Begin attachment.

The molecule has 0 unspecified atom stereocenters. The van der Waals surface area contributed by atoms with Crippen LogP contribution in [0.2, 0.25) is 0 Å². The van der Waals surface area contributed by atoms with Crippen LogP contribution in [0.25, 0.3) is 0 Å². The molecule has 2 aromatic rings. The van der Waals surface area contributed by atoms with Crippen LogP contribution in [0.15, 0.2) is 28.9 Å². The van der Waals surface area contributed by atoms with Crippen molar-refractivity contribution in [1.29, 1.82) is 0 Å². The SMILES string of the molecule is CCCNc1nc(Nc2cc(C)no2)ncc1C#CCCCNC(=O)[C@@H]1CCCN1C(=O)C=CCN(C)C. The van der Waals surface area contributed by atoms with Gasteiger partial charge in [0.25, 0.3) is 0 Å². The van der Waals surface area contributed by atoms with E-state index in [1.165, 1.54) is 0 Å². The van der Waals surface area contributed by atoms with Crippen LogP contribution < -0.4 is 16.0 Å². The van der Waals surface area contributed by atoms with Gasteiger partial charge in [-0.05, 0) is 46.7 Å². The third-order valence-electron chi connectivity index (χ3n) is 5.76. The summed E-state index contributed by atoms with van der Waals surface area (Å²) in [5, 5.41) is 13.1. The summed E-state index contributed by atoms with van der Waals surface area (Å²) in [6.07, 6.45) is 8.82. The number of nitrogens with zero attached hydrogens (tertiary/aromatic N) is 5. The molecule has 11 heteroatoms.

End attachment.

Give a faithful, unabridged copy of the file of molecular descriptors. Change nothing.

The molecule has 0 unspecified atom stereocenters. The van der Waals surface area contributed by atoms with Crippen LogP contribution in [0.2, 0.25) is 0 Å². The van der Waals surface area contributed by atoms with Crippen LogP contribution in [0.25, 0.3) is 0 Å². The molecule has 2 aromatic rings. The van der Waals surface area contributed by atoms with Crippen LogP contribution in [0.15, 0.2) is 28.9 Å². The van der Waals surface area contributed by atoms with Crippen molar-refractivity contribution in [1.29, 1.82) is 0 Å². The SMILES string of the molecule is CCCNc1nc(Nc2cc(C)no2)ncc1C#CCCCNC(=O)[C@@H]1CCCN1C(=O)C=CCN(C)C. The van der Waals surface area contributed by atoms with Gasteiger partial charge in [0.25, 0.3) is 0 Å². The van der Waals surface area contributed by atoms with E-state index in [1.165, 1.54) is 0 Å². The van der Waals surface area contributed by atoms with Crippen LogP contribution < -0.4 is 16.0 Å². The van der Waals surface area contributed by atoms with Gasteiger partial charge in [-0.05, 0) is 46.7 Å². The third-order valence-electron chi connectivity index (χ3n) is 5.76. The summed E-state index contributed by atoms with van der Waals surface area (Å²) in [5, 5.41) is 13.1. The summed E-state index contributed by atoms with van der Waals surface area (Å²) in [6.07, 6.45) is 8.82. The number of nitrogens with zero attached hydrogens (tertiary/aromatic N) is 5. The molecule has 11 heteroatoms.